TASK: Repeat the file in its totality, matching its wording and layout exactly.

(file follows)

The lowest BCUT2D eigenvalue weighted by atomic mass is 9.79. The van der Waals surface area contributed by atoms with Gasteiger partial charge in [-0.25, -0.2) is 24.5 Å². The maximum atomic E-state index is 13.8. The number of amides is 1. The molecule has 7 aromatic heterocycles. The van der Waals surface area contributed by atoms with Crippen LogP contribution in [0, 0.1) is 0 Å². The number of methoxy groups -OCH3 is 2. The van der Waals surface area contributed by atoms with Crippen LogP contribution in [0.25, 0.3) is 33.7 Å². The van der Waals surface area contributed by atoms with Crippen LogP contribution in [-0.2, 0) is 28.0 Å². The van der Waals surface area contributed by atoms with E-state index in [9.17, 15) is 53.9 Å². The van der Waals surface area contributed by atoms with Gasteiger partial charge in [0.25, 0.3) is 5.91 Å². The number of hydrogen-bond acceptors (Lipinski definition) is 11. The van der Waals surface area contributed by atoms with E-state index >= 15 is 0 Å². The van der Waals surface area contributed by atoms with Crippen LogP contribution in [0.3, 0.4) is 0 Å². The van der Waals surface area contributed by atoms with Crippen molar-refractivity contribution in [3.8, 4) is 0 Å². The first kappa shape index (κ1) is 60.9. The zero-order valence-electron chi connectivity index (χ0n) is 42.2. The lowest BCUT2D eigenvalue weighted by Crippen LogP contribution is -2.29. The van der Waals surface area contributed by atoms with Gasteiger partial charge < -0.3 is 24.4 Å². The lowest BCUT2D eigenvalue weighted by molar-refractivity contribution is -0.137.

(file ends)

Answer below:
The lowest BCUT2D eigenvalue weighted by atomic mass is 9.79. The van der Waals surface area contributed by atoms with Gasteiger partial charge in [-0.25, -0.2) is 24.5 Å². The maximum atomic E-state index is 13.8. The number of amides is 1. The molecule has 7 aromatic heterocycles. The van der Waals surface area contributed by atoms with Crippen LogP contribution in [0, 0.1) is 0 Å². The number of methoxy groups -OCH3 is 2. The van der Waals surface area contributed by atoms with Crippen LogP contribution in [0.25, 0.3) is 33.7 Å². The van der Waals surface area contributed by atoms with Crippen LogP contribution in [-0.2, 0) is 28.0 Å². The van der Waals surface area contributed by atoms with E-state index in [9.17, 15) is 53.9 Å². The van der Waals surface area contributed by atoms with Gasteiger partial charge in [0.25, 0.3) is 5.91 Å². The number of hydrogen-bond acceptors (Lipinski definition) is 11. The van der Waals surface area contributed by atoms with E-state index >= 15 is 0 Å². The van der Waals surface area contributed by atoms with Crippen LogP contribution in [0.3, 0.4) is 0 Å². The van der Waals surface area contributed by atoms with Crippen molar-refractivity contribution in [3.8, 4) is 0 Å². The first kappa shape index (κ1) is 60.9. The zero-order valence-electron chi connectivity index (χ0n) is 42.2. The lowest BCUT2D eigenvalue weighted by Crippen LogP contribution is -2.29. The van der Waals surface area contributed by atoms with Gasteiger partial charge < -0.3 is 24.4 Å². The lowest BCUT2D eigenvalue weighted by molar-refractivity contribution is -0.137.